10 Commandments All Movie Remakes Must Follow
And lo there were times where the old outweighed the new. Hollywood, replete with its excess and drive to capitalize,…
And lo there were times where the old outweighed the new. Hollywood, replete with its excess and drive to capitalize, turned to its idols of old. Seeking to reap the benefits these treasured properties once stood for, the heathens would go about it all wrong and in the end anger the Movie Gods with their insolence. Seeking to curb such efforts of degradation, they would summon a man up to the mount of the Hills of Hollywood. There, in secret, he received their commandments on how to properly attempt to recapture the magic, whilst not soiling the memories of old.
All biblical linguistic humor aside, it takes a miracle to execute a remake that doesn’t seem to sully the reputation of the original film. It has to be said that the mere act of announcing a remake starts an uphill battle where the prestige and reputation of the original is either upheld or damaged beyond repair. If you do it right, you’ll continue to bring honor to the brand. If you fail, you’ll proceed to make yourself look like a fool, and leave a horrific footnote in the history of the franchise you were betting on. To avoid any such thing, here’s 10 commandments any filmmakers attempting such a feat should follow.
10. Thou Shalt Wait At Least Eight Years Before Remaking A Film
The most perplexing of all remakes has to be 2012’s The Amazing Spider-Man. While some would disagree that it’s not a remake, there are others (and there are quite a few of us) who felt that the by the numbers origin story cheapened, rather than revitalized, the brand. True, it had been 10 years since we’d seen Uncle Ben slain and Peter Parker learning that “with great power, comes great responsibility,” but only five years since the disastrous release of Sam Raimi’s bargain bin classic Spider-Man 3, which built off of that legacy and very much still embodied that storyline to the point where an Uncle Ben cameo was pretty regular in the series. Uncle Ben was still in our hearts, and yet we were forced to watch this new Uncle Ben die all over again. Worse still, he was played by the charismatic Martin Sheen, and dramatically underused.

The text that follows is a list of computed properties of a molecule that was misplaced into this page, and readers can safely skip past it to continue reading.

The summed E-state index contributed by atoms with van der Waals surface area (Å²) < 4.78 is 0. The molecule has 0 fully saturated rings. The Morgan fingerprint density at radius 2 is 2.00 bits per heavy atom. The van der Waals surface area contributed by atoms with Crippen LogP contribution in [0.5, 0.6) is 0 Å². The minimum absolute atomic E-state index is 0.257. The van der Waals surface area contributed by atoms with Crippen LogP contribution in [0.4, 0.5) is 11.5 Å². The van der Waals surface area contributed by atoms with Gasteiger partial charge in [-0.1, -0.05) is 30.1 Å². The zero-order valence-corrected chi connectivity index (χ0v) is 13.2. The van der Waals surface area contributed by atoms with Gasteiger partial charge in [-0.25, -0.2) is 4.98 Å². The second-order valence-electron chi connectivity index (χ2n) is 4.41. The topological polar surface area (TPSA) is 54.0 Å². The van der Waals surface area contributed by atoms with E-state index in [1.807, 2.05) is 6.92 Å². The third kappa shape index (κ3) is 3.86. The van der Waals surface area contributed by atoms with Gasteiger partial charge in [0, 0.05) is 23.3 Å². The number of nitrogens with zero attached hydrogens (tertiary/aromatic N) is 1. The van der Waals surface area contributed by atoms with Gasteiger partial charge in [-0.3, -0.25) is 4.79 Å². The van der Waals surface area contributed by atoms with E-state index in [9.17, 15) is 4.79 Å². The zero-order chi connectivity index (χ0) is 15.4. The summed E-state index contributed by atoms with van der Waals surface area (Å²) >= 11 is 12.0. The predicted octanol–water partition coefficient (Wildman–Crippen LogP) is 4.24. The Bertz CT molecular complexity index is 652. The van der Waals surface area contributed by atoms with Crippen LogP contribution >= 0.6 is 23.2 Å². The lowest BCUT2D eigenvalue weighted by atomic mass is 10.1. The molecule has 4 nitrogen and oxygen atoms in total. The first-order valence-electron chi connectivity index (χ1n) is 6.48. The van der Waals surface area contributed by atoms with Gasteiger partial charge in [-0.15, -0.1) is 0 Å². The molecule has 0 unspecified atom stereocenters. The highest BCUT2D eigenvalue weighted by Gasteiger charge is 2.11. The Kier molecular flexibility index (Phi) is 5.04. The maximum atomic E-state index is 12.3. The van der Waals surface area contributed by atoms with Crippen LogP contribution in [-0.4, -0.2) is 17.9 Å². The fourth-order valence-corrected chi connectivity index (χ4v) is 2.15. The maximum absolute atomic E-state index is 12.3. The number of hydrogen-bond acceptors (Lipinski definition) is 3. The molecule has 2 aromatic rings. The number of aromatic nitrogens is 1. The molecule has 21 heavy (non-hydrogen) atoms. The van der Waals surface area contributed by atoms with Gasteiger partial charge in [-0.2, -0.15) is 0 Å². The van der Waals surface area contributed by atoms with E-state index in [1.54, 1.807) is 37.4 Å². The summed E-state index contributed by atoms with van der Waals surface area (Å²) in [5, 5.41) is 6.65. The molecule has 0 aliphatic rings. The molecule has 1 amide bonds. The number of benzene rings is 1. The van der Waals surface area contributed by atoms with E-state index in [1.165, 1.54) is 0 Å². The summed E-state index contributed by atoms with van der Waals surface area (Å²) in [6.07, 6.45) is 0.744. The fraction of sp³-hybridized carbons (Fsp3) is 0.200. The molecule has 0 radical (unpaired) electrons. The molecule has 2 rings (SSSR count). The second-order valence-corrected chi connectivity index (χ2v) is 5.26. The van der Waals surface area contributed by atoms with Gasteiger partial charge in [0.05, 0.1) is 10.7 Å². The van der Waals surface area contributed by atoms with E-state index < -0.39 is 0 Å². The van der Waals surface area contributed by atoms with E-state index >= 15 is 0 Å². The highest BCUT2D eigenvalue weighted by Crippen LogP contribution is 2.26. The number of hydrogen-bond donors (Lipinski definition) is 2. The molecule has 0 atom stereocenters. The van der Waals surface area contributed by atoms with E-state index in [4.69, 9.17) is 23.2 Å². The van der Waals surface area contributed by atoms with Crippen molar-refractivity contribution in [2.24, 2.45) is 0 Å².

If you’re going to remake a film, or a film franchise for that matter, you need to give some time between the last entry of the franchise and your newly reminted franchise to distance themselves. Warner Brothers had a good eight years of false starts, negotiations, and other pitfalls, before landing Christopher Nolan and successfully rebooting the Batman franchise. In those eight years, the competition grew in the comic film world.
But with every X-Men or Spider-Man flick, Batman was ready to learn from those successes and bring himself back to the modern audience in a more relevant fashion. Time is a luxury most films do not have, but big franchises like this can wait because they’re so iconic and omnipresent that they aren’t going away anytime soon. Do you want a fast Spider-Man movie, or a good Spider-Man movie?